When my husband proposed, I was 23, he was 27 and we’d been together for just under seven years.When we made the announcement, everyone cheered and whooped, and discreetly muttered ‘Finally!’. But then it started.
‘Ooh, so it won’t be long before we hear the pitter patter of tiny feet then!’
‘I reckon there’ll be a honeymoon baby, don’t you?’
The latter said with a Monty Python-esque wink and a nudge to a conspirator in this illusion about impending motherhood.
It didn’t matter how many times I firmly stated my total lack of interest in reproducing, or how many times I compared holding a baby to holding a large head of cauliflower, because I was only 23, whereas they were older and would nod in a knowing way, filled with the sage wisdom of Yoda and Mystic Meg, combined. They authoritatively informed me I would change my mind once we were married because ‘everyone’ feels the same way until then and it ‘always’ changes.
Well, we married six years ago and I regret to inform the Yoda wannabies of the world that my feelings have not changed.The only notable difference is that the ‘you’ll change your mind’ posse has been replaced by a new group; a group who (in an unnecessary and frankly, insulting manner) sympathetically tilt their heads, gently reassuring me that ‘there’s still time’. I’m 31. That’s old enough for me to know that I don’t need more time. But some people are unsettled by challenges to societal norms. They sense dissension in the ranks and, unable to see another way to handle it, strive to reassure that ‘business as usual’ will be restored soon enough.
This is one of the reasons I’m a fan of US Comedian, TV presenter, author and all-round female icon, Chelsea Handler, whose ‘Kids: they’re not that great’ (See https://www.youtube.com/watch?v=sGlyFhZCyBg for a fantastic example) skits remind those of us who suffer criticism and pity for our choice not to reproduce that it’s a CHOICE. Just because I have a womb, doesn’t mean I have to use it. Men have nipples but nobody expects them to learn how to breastfeed.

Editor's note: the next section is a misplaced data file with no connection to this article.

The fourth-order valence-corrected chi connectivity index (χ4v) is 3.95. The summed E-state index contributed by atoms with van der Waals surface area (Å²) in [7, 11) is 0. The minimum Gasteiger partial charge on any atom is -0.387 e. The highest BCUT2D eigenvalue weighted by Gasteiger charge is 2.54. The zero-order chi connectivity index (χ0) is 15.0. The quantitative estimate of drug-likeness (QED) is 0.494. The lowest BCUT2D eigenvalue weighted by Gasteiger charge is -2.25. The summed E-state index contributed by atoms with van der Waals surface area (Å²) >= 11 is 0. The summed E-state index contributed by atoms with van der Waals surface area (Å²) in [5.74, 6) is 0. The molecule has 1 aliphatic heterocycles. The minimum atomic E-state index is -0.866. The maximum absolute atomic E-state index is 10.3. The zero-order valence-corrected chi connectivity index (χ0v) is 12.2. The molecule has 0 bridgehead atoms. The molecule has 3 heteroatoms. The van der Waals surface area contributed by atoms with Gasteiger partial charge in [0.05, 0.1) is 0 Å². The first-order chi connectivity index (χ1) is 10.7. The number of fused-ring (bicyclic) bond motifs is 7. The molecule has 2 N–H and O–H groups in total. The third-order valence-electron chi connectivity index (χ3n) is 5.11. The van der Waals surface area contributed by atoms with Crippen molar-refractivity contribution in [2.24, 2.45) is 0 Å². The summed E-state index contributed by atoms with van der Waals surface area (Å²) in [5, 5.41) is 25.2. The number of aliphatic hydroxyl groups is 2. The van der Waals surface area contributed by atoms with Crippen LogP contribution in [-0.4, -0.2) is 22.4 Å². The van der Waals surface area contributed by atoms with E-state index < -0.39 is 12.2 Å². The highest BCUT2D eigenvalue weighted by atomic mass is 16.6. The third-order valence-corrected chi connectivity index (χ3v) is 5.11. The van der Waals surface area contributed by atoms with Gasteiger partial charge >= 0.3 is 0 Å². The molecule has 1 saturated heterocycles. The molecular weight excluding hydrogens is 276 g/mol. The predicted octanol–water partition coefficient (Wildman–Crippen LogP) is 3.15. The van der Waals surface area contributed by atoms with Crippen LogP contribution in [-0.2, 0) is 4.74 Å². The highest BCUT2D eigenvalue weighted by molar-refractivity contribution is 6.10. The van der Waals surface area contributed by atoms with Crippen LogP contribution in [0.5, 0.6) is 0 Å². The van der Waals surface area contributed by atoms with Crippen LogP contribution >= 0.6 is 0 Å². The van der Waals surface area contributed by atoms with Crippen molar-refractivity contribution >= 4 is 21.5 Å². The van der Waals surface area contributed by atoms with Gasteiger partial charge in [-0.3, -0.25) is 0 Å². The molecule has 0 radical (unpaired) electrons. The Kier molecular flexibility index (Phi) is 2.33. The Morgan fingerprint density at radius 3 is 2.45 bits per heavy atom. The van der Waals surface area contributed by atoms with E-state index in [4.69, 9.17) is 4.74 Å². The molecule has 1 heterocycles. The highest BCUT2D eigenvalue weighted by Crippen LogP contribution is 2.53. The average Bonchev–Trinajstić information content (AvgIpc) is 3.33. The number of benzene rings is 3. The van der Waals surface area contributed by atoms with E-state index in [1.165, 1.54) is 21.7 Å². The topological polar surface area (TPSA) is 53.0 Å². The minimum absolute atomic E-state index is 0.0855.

The point of this yes, slightly rant-y post, is twofold.
First of all, I would like people to understand that a childless woman is not to be pitied or reassured (unless she has confided to you that she wants children but cannot have them or is struggling to conceive), but a woman of power. It is a choice that defies convention and that requires strength.
But it’s also because I would like to celebrate the role of ‘Auntie’. As of 26th June, I am a first-time biological auntie. I was already a non-bio auntie (still functional but not as effective) and I adore my nieces and nephews…but they all live pretty far away, so I don’t get to see them very often. My sister is local, so I get to see my squishy, adorable baby niece more regularly and I’m loving it (plus, narcissistically, I’m hoping she’ll look a little like me and let me take her shopping). It has awakened no motherly yearnings for my own but I feel a level of attachment to her that is overwhelming to me. It’s almost enough for me to overcome my aversion to bodily fluids oozing from places. But not quite. I’m not sure I could clean poo off her just yet but this morning I cleaned poo from the bum of one of my kittens, and isn’t that a step forward?
She is fascinating. I want to see her every day and take her to Longdown Dairy Farm and Monkey World and help her learn to spell. In short, I’m excited and keen to prove myself an amazing auntie. So no more sympathetic head tilts, please. As far as I’m concerned, I’m the luckiest woman alive; an incredible husband, 3 cats and a niece I can return to her mother once she starts producing fluids.
Life is good!